Prescription vs. OTC Retinoid: What’s the Difference?
Behind the label of skincare's A class: retinoids.
ESTHETICIAN AT ATOLLA
2 MIN READ | NOVEMBER 11, 2020
Dylan Mustapich is a NYC-based lead esthetician who has been featured in New Beauty, Teen Vogue, Wired, and The Huffington Post. With a lifelong love of all things skin, he is incredibly knowledgeable about skincare ingredients, routine refinement, and personalized skincare, and follows emerging technology closely.
When it comes to retinoids, not every product is created equally. While retinoid is the umbrella term that refers to most skincare ingredients derived from vitamin A, they vary widely in terms of strength. To determine how strong a retinoid is, both the percentage and the form of retinoid need to be taken into account.
Below, we’re going to talk about the difference between prescription strength retinoids and OTC retinol. We’ll also dive into how the potency of these products is dependent on both the percentage and the form of retinoid being used.
Prescription (Rx) vs. over-the-counter (OTC)
Prescription strength (Rx) retinoids come in smaller percentages but are much stronger.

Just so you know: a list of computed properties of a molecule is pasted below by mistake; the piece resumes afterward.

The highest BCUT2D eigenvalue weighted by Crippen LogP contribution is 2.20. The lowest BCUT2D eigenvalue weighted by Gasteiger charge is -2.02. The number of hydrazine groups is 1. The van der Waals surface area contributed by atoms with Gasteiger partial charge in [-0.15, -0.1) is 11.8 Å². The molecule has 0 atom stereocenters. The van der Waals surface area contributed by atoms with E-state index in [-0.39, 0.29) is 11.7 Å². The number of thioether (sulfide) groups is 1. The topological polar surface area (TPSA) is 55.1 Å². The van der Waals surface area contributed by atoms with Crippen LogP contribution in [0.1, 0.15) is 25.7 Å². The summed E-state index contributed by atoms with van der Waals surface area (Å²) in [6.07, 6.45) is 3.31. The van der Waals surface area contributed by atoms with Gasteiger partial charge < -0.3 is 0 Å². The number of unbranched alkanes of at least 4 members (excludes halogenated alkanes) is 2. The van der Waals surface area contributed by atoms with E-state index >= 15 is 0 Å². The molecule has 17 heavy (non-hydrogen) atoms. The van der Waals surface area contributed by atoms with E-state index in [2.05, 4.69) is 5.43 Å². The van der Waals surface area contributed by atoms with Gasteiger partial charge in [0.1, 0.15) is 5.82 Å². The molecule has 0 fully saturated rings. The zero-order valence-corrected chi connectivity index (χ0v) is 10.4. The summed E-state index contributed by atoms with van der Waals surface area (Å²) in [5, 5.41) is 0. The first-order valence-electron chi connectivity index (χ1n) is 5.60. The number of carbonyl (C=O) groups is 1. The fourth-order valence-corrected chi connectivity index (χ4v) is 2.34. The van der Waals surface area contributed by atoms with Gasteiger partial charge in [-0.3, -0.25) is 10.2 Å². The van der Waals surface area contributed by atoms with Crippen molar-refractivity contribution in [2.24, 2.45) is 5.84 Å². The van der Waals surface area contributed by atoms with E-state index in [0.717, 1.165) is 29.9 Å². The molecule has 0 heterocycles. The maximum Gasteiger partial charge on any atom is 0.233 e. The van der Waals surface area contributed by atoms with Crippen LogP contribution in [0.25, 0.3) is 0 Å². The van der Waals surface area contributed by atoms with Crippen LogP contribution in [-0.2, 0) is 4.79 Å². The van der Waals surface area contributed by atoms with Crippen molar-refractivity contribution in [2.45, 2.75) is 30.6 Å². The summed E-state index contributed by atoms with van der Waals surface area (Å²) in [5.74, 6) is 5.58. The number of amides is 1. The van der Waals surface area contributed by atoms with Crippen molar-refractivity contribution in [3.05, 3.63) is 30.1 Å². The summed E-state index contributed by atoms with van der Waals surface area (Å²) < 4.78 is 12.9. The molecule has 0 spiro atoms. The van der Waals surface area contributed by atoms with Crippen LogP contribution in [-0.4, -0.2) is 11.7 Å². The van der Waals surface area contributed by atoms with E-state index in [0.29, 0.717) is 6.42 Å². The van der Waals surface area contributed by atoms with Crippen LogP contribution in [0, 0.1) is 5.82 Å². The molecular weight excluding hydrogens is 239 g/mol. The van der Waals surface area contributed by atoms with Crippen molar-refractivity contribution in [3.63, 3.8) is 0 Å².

- Range: 0.025% to 0.1%
- Come in an active form of vitamin A called retinoic acid
- Commonly prescribed to treat moderate to severe clinical grade acne, but is also used for wrinkles, hyperpigmentation and textural concerns.
Over-the-counter (OTC) retinoids come in larger percentages but aren’t as strong.
- Range: 0.01% to 2.0%
- Converted into retinoic acid when applied to the skin
- Includes retinol, retinyl palmitate, and retinaldehyde
- Able to address fine lines, hyperpigmentation, and and stimulating a degree of collagen production
Retinoic acid is many times stronger than retinol, and therefore found in far lower percentages. For example, a product that includes 0.05% retinoic acid is faar stronger than a product containing 0.5% retinol. This is why Rx formulas are infamous for potentially causing irritation and dryness — applying straight retinoic acid to the skin can be harsh and requires counseling by a medical professional. Using OTC retinoids and having the skin convert retinol to retinoic acid makes the delivery, impact and the effect much less intense.
All percentages of retinol are beneficial to the skin to some degree. The key is finding one that you can use without causing irritation or over-drying. Even concentrations as low as 0.01% have been shown to benefit overall skin health.
Many believe that they need to use the strongest retinoid they can get their hands on, but the reality is that a lower percentage used daily, especially in combination with other supporting ingredients, can have amazing benefits. Your skin is unique, so find what works for you!